The Homesteaders

A narrative by Helen Bee (Van Patten) Macnab
29SEP1890 - 11APR1981
* This comes directly from the notes of Helen Bee (Van Patten) Macnab, the daughter of Francis
Willard Van Patten and Mary Emma Starns, of Sherman County, Oregon.  In order to keep the "feel"
of her narrative, I have intentionally left in all misspellings, grammar, etc.  I hope that this story will
put you in the boots of the 1800's homesteader, like it did for me...enjoy !!
!
I'm only trying to narrate the story of my father's homsteading in Sherman
County.  At that time it was known as Wasco County, taking in all the territory
from the Rockies to the Blue Mountains.  In 1889, this huge portion of the
Western country was divided into smaller counties, Sherman being the smallest,
and being bordered on the East by the John Day River, on the West by the
Descutes River, on the North by the Columbia River, and on the South by
Wasco County.

My father came to Oregon with his father and two of his brothers, Dr. Edwin
and Ezra.  They came from Springfield, Illinois around 1880.  Grandfather and
his sons settled first in the state of Washington near the town of Dayton where
he farmed for a number of years.  Learning of the wonderful prospects to be
had in Oregon, he left Washington and come to the Oregon county with three of
his sons: my father Frank, and Edwin and Ezra.  They came to explore the
wonderful bunchgrass lands offered to homesteaders in this vast wild portion of
Oregon where the bunchgrass grew knee high and the land was very desirable
for building a home and raising a family.

Grandfather and his sons were so impressed with the idea of homesteading here
in what was the Wasco County.  The land here was so much more tillable and
would be much easier to cultivate: the Washington hills were so rugged and
dificult to till.  After pondering the situation, they decided to each take up an
acreage of 160 acres, the amount allowed for a homesteader's claim.  They built
a cabin large enough so the cabin would occupy a portion of each mans
homestead.  He was required to live and sleep on his piece of ground, and
cultivate so many acres and do some fencing.  Wire and posts were hard to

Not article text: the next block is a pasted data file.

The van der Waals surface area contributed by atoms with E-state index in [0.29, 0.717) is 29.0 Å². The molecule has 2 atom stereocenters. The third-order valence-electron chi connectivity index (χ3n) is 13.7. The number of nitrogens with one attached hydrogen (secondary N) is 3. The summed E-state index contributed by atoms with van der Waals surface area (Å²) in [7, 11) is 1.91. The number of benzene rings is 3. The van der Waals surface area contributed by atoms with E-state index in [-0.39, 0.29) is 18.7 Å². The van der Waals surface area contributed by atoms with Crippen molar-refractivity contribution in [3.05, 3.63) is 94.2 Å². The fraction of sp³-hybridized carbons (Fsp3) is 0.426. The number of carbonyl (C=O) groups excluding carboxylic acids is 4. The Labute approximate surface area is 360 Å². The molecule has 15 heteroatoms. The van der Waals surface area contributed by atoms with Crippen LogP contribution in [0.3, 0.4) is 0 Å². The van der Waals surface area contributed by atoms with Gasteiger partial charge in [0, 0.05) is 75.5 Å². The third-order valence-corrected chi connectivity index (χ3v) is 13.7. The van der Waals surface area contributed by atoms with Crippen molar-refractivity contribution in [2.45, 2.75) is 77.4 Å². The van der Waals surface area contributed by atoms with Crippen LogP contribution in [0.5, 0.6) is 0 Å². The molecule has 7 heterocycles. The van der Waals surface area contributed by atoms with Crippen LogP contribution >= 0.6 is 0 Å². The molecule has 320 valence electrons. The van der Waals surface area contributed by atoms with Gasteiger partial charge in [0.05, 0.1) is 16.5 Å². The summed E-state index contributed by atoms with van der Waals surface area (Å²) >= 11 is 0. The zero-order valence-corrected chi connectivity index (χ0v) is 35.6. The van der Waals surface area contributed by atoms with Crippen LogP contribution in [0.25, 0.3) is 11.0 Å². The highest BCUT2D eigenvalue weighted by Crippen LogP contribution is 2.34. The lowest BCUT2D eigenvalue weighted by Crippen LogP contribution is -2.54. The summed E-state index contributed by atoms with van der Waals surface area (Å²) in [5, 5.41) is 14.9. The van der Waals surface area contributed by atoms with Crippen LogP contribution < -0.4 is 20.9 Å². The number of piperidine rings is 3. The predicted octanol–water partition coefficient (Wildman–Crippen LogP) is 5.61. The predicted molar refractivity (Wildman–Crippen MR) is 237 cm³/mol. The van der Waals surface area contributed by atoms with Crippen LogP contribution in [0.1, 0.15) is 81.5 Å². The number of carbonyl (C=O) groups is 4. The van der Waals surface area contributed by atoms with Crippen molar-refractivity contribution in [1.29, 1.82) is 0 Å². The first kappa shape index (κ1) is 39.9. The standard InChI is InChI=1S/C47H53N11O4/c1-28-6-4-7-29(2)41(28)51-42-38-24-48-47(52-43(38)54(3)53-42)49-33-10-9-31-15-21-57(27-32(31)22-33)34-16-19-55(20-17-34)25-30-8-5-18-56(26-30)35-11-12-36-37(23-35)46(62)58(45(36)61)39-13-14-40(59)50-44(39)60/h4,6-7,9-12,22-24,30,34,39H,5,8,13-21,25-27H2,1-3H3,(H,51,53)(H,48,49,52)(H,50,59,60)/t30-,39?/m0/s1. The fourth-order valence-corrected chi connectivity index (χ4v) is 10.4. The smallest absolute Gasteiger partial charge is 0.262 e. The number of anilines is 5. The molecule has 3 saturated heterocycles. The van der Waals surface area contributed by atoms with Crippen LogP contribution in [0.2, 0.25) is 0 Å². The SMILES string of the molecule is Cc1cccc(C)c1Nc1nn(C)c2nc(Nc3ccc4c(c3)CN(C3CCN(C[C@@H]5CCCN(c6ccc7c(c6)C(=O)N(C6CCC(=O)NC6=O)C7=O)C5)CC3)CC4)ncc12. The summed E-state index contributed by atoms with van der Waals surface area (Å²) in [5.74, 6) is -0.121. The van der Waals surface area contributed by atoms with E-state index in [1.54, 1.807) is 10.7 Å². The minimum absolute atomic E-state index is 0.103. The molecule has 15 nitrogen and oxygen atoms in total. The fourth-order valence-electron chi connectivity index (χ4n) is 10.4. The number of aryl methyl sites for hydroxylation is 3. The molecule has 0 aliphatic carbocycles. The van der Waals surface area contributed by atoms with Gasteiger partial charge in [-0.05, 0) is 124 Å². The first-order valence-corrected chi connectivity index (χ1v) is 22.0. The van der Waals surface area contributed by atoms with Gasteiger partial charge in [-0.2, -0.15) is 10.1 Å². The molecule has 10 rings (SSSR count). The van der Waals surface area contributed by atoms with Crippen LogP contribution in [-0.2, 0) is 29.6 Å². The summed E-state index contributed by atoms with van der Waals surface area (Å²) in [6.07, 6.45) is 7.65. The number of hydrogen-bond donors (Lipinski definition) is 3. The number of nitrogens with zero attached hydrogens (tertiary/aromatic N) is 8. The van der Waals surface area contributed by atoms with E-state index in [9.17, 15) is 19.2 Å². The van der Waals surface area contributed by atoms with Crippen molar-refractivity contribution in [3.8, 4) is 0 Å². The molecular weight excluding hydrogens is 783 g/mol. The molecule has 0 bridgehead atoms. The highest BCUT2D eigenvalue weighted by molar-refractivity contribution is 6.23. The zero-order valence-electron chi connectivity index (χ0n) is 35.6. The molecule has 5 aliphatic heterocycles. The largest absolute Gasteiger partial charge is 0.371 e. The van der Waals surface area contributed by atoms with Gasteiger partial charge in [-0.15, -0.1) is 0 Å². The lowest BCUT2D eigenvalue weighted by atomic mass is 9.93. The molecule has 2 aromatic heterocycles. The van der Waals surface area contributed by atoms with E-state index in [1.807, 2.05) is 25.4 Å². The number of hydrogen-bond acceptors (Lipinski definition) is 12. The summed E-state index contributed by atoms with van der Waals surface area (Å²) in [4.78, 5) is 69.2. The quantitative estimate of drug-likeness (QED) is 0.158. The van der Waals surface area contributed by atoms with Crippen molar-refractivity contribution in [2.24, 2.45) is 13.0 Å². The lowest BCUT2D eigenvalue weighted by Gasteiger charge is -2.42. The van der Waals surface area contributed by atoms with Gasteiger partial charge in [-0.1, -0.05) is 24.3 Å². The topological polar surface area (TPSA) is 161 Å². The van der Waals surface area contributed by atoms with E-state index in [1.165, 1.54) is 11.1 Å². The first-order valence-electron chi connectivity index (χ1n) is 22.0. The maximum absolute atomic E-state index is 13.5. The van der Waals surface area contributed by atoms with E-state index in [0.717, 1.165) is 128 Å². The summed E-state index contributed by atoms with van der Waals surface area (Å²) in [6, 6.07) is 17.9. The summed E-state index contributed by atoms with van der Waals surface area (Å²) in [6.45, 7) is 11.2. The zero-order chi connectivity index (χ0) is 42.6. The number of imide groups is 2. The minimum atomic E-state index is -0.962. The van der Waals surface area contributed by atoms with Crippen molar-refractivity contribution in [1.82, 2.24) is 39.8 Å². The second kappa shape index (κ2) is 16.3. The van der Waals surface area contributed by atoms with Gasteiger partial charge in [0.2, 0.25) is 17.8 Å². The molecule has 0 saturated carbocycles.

come by in those days: The fences had to be rock or dug ditches.  All this work
had to be done with pick and shovel and a lot of good old elbow grease.  Tilling
the land was another tiring task, but with determination and many long hours of
labor, the task were accomplished and soon things became a bit more money,
and small patches of tilled ground began to take form.

Then to increase the acreage, each homesteader was given the right to take up
what was called a timber culture.  This land had to be tilled and planted to trees:
10 acres in all.  Most of these trees were locust and boxelder.  These trees
seemed to thrive with very little care and a small amout of moisture.  My dad
planted a grove down by the spring, about a half mile from the cabin.  Uncle Ed
planted his just across the road from the house.  The cabin was built so each
brother had his part on his particular plot.

When it was decided a road was to be built, to their sorrow, it came in the west
window and out the south door.  This necessitaded the moving of the little cabin
farther back.  However, by this time the homesteaders rights had been
approved, so my dad and Uncle Ezra built a two room cabin with an attic.  The
downstairs boasted one bedroom and a kitchen and living room all in one.  Here
the cooking and eating was done and any guest who might drop in were
entertained in this room.  Neighbors and friends were frequent callers.

The small bedroom at the back was where mother and dad slept: the little
upstairs attic room was quite confortable, warm and cozy in the winter, warmed
by the chimney that extended up through the floor and provided considerable
heat.

Finally after struggling with the ditch fences, my dad felt prosperous enough to
afford a bit of barbed wire and posts enough to build a few fences: enough to
keep the range cattle and wild horses out of the grain fields.  The posts had to
be hauled from Goldendale across the Columbia River by ferry boat.  On windy
rough days, the boat had to be tied up untill the river became calm and was safe
to cross.  Bunchgrass grew knee high and furnished wonderful pasture for the
horses and the few cattle they had acquired, mostly milk cows and maybe a
young beef for family consumption.  Our meat supply was mostly wild sage
hens and a lot of jackrabbit.  In the fall there were many wild geese, and that
was a festive time with all those wild geese.  Many goosee dinners were served
by my mother for the many hunters and family and friends.

Hunters came from all over, staying at our home for days at a time.  Mother
pluncked enough geese to make five feather beds and several pairs of pillows.  
These feather beds were very warm and cozy in the winter when the nights
were quite cool and nippy.  These little cabins were not built very sturdy: lined
inside with layers and layers of cardboard which was very hard to come by in
those days.  Newspaper and scraps of wallpaper lined the inside walls.

In the spring the sheep herders with their great bands of sheep appeared,
moving from the Shaniko pasture land where they stayed until laming time was
over.  The bands were moved to the Washington mountains for summer
pasturing.  These sheep had to be driven to Grant and farried across the river.  
This was quite an undertaking and consumed several days labor before the band
had all been crossed over.  After the sheep and all the herders had gone by, the
old Indians would follow the band and pick all the bits of wool off the fences
and they would clip the wool on any dead sheep they found.

My father and mother were married in October 1885 and come to live in the
two room cabin.  My Uncle Ezra was still living there also.  He slept up in the
attic room and found it very cozy.  After about a year he left and returned to
Dayton and farmed Grandfather's land for him.  Grandfather was a minister and